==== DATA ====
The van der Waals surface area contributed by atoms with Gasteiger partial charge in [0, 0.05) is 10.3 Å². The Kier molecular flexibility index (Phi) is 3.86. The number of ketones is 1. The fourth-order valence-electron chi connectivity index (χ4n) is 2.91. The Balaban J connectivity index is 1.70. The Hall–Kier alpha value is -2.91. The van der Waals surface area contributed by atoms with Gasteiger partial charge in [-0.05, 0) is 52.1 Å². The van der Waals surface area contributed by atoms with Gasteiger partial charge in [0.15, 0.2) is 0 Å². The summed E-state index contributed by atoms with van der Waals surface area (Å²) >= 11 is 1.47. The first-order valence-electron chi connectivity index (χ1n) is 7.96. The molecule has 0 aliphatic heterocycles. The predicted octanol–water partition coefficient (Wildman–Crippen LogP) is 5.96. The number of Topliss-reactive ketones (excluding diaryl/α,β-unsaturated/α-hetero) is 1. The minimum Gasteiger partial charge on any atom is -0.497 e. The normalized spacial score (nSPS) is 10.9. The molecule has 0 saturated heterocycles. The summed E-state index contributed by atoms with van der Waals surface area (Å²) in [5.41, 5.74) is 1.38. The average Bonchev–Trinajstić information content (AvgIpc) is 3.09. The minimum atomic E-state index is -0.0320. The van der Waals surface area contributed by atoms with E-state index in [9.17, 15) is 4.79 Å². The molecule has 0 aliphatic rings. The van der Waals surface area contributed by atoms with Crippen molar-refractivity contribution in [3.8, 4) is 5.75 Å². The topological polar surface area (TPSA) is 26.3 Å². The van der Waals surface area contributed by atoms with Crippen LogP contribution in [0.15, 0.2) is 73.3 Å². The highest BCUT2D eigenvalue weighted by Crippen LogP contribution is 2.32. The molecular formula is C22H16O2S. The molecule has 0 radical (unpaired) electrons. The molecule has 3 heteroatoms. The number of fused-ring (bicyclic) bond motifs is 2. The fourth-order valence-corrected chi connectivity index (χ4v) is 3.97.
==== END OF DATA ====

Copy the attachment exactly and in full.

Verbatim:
The van der Waals surface area contributed by atoms with Gasteiger partial charge in [0, 0.05) is 10.3 Å². The Kier molecular flexibility index (Phi) is 3.86. The number of ketones is 1. The fourth-order valence-electron chi connectivity index (χ4n) is 2.91. The Balaban J connectivity index is 1.70. The Hall–Kier alpha value is -2.91. The van der Waals surface area contributed by atoms with Gasteiger partial charge in [-0.05, 0) is 52.1 Å². The van der Waals surface area contributed by atoms with Gasteiger partial charge in [0.15, 0.2) is 0 Å². The summed E-state index contributed by atoms with van der Waals surface area (Å²) >= 11 is 1.47. The first-order valence-electron chi connectivity index (χ1n) is 7.96. The molecule has 0 aliphatic heterocycles. The predicted octanol–water partition coefficient (Wildman–Crippen LogP) is 5.96. The number of Topliss-reactive ketones (excluding diaryl/α,β-unsaturated/α-hetero) is 1. The minimum Gasteiger partial charge on any atom is -0.497 e. The normalized spacial score (nSPS) is 10.9. The molecule has 0 saturated heterocycles. The summed E-state index contributed by atoms with van der Waals surface area (Å²) in [5.41, 5.74) is 1.38. The average Bonchev–Trinajstić information content (AvgIpc) is 3.09. The minimum atomic E-state index is -0.0320. The van der Waals surface area contributed by atoms with E-state index in [9.17, 15) is 4.79 Å². The molecule has 0 aliphatic rings. The van der Waals surface area contributed by atoms with Crippen molar-refractivity contribution in [3.8, 4) is 5.75 Å². The topological polar surface area (TPSA) is 26.3 Å². The van der Waals surface area contributed by atoms with Crippen LogP contribution in [0.15, 0.2) is 73.3 Å². The highest BCUT2D eigenvalue weighted by Crippen LogP contribution is 2.32. The molecular formula is C22H16O2S. The molecule has 0 radical (unpaired) electrons. The molecule has 3 heteroatoms. The number of fused-ring (bicyclic) bond motifs is 2. The fourth-order valence-corrected chi connectivity index (χ4v) is 3.97.